Company President Apologizes to Working Moms
PowerToFly president Katharine Zaleski has gotten a lot of attention for her public apology to working moms. Iâ€™ll be the first to admit that itâ€™s great that her commentary piece on Fortune.com has started a large-scale conversation on the topic of working moms and the discriminatory attitudes and practices they face daily. If it shakes up even one executiveâ€™s perspective on working moms, then thatâ€™s a step in the right direction.
But hereâ€™s the thing: Making blanket statements about any group of people is dangerous. Thinking of employees in black-and-white terms is problematic, whether you view being a mother as an asset or a disadvantage, and itâ€™s the very thing that leads to workplace discrimination in the first place.
Sure, I pushed a 9 lb 3 oz baby out of my vag, can type 70 wpm with a toothy seven-month-old hanging from my left nipple, and can keep a small herd of pygmy goats alive for months on a diet of nothing but my breast milk, but does that necessarily make me an awesome employee? I donâ€™t know if making that correlation is any more helpful than assuming that motherhood has made me a less driven and dedicated worker.
One of the hardest-working and most productive people I ever shared an office with was a single mom, but Iâ€™ve worked with plenty of moms who clock-watched and trolled the Internet as much as the twenty-something, single guy down the hall. Some working moms are incredibly ambitious, and some arenâ€™t. Some work their butts off, and some donâ€™t.
The issue here is less about recognizing all the ways in which â€śmothers are the people you want on your team,â€ť as Ms. Zaleski puts it, than about having workplace policies that support working parents, both mothers and fathers, so that they can be productive members of the workforce, receive due recognition and reward for their productivity, and have time to properly care for and raise their children. These policies need to be implemented across the board and should take people from different backgrounds and family structures into consideration. They need to come from our government, especially since the people in power, be they Democrats or Republicans, all seem to agree that family values are a top priority, at least in theory. This means equal pay for equal work, flexible work schedules without judgment or penalty, paid parental leave, and protections for pregnant workers.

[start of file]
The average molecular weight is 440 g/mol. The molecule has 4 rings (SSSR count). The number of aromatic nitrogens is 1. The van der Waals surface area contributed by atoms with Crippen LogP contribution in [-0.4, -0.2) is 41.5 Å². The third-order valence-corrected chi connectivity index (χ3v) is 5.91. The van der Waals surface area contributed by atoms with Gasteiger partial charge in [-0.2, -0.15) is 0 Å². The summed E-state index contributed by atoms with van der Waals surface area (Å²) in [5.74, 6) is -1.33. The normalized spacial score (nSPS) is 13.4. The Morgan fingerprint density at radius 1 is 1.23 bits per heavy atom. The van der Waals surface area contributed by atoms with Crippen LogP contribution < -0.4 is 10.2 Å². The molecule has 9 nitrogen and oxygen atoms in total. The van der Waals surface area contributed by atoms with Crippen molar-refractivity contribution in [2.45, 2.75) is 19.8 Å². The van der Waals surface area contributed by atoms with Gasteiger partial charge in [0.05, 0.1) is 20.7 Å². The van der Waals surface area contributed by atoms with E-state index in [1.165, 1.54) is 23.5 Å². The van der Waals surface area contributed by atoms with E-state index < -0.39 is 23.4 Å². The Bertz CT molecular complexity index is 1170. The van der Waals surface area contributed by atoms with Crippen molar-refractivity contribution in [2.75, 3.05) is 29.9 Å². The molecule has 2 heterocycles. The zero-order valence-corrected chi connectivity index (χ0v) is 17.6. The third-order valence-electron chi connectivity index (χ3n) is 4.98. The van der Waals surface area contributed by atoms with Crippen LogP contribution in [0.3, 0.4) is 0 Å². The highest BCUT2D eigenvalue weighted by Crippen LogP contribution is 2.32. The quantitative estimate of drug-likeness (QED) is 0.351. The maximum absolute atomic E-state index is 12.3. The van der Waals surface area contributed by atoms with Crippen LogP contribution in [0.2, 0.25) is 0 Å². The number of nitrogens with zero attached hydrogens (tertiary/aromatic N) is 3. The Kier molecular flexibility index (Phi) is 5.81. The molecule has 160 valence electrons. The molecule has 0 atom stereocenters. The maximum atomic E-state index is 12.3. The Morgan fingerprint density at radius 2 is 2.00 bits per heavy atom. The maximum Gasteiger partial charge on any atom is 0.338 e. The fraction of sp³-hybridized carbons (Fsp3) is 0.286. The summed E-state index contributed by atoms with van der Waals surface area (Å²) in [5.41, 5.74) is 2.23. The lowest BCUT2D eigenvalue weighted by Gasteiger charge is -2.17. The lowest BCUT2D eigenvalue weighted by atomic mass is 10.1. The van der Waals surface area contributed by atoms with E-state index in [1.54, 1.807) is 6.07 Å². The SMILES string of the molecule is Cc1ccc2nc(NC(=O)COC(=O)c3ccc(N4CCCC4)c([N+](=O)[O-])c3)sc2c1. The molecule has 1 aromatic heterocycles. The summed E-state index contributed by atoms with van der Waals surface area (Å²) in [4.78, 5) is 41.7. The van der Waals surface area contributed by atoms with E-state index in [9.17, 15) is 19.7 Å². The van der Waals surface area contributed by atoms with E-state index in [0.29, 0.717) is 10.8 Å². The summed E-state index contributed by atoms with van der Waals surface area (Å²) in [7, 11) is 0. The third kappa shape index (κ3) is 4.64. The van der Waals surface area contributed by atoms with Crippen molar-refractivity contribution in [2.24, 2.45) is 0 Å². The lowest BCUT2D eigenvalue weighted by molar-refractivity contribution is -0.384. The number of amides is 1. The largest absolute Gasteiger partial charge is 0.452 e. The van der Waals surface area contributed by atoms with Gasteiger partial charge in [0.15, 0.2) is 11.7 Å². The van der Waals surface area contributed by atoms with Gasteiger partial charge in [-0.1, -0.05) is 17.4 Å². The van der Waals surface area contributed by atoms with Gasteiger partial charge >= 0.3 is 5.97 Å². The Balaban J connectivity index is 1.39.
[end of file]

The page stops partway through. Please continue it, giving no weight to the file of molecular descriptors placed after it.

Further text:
I agree wholeheartedly with Ms. Zaleski that work should not be valued on hours logged in the office, but instead on actual productivity. These days itâ€™s amazing how much I can get done in a four-hour span when I hire a babysitter, because shame on me if I waste that time. My time alone is infinitely more precious to me now than it was before I had a baby; it is as rare as the Hope Diamond, and it is carefully scheduled. A note to the childless: try paying someone a sizable chunk of your hourly wage so that you can have uninterrupted time to think and work by yourselfâ€“I guarantee itâ€™ll light a fire right under your procrastinating butt and make you as productive as the hardest-working mother.
I have exclusively worked remotely since having had a baby, and in all honesty, itâ€™s not how I want to go on working for the rest of my career. I do enjoy it in moderation, and I appreciate how convenient it is for me at this point in my life, but I prefer a combination of working in an office and working from home. Iâ€™d probably like working from home more if my home were a mansion and my home office had a garden view, but I live in a Brooklyn one-bedroom with a babyâ€“my couch serves as both my desk and my Aeron, and my window faces a brick wall.
I do love how efficient I can be when working remotely and I like having no commute, but I miss interacting with my co-workers in the same space and socializing with them over lunch. Itâ€™s been ages since Iâ€™ve worked in an office where going out for drinks after work is a regular occurrence, and I donâ€™t think I know anyone over 30 who would actually want to do that more than once a month, so Iâ€™m less concerned about missing out on the office drinks Ms. Zaleski brings up in her piece (maybe thatâ€™s whatâ€™s been keeping me from the corner office this whole time!) than I am about becoming a pajama-clad recluse.
Regardless of whether I agree with all of Ms. Zaleskiâ€™s points, one thing is clear: sheâ€™s great at marketing. Not to sound cynical, but leveraging a public apology into a means of bringing massive amounts of attention to a fledgling company is brilliant. Brava! And props to her for being able to leave her job in journalism to start and run her own business that matches women in tech and digital positions they can do remotely. Not all working moms have the ambition to start their own company or the means of achieving such a lofty, risky, and expensive goal.
No matter what your take is on her apology, Katharine Zaleski clearly knows what sheâ€™s doing, and I hope PowerToFly bridges the tech gender gap and changes the face of tech for good because the peen-fest definitely needs a makeover.
What do you think about her apology?